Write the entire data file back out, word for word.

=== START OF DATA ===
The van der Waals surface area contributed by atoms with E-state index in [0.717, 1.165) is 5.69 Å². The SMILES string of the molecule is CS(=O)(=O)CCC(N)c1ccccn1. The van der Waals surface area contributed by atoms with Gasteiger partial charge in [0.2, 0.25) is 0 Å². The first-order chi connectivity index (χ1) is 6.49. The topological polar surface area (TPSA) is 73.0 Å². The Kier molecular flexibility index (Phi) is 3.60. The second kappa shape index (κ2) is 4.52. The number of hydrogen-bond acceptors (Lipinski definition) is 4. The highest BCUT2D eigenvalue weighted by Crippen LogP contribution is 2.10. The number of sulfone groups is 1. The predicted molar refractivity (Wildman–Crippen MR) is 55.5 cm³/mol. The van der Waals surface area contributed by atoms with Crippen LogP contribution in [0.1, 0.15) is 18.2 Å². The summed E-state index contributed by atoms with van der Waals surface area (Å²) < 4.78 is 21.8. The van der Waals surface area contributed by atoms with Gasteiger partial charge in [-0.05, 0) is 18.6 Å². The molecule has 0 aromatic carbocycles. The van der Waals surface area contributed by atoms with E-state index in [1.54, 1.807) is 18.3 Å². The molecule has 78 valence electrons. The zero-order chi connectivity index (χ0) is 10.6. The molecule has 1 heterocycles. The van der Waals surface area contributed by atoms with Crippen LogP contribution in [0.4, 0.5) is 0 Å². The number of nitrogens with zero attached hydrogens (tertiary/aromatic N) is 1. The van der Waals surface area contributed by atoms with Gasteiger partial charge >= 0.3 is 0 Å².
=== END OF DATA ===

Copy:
The van der Waals surface area contributed by atoms with E-state index in [0.717, 1.165) is 5.69 Å². The SMILES string of the molecule is CS(=O)(=O)CCC(N)c1ccccn1. The van der Waals surface area contributed by atoms with Gasteiger partial charge in [0.2, 0.25) is 0 Å². The first-order chi connectivity index (χ1) is 6.49. The topological polar surface area (TPSA) is 73.0 Å². The Kier molecular flexibility index (Phi) is 3.60. The second kappa shape index (κ2) is 4.52. The number of hydrogen-bond acceptors (Lipinski definition) is 4. The highest BCUT2D eigenvalue weighted by Crippen LogP contribution is 2.10. The number of sulfone groups is 1. The predicted molar refractivity (Wildman–Crippen MR) is 55.5 cm³/mol. The van der Waals surface area contributed by atoms with Crippen LogP contribution in [0.1, 0.15) is 18.2 Å². The summed E-state index contributed by atoms with van der Waals surface area (Å²) < 4.78 is 21.8. The van der Waals surface area contributed by atoms with Gasteiger partial charge in [-0.05, 0) is 18.6 Å². The molecule has 0 aromatic carbocycles. The van der Waals surface area contributed by atoms with E-state index in [1.54, 1.807) is 18.3 Å². The molecule has 78 valence electrons. The zero-order chi connectivity index (χ0) is 10.6. The molecule has 1 heterocycles. The van der Waals surface area contributed by atoms with Crippen LogP contribution in [0.4, 0.5) is 0 Å². The number of nitrogens with zero attached hydrogens (tertiary/aromatic N) is 1. The van der Waals surface area contributed by atoms with Gasteiger partial charge >= 0.3 is 0 Å².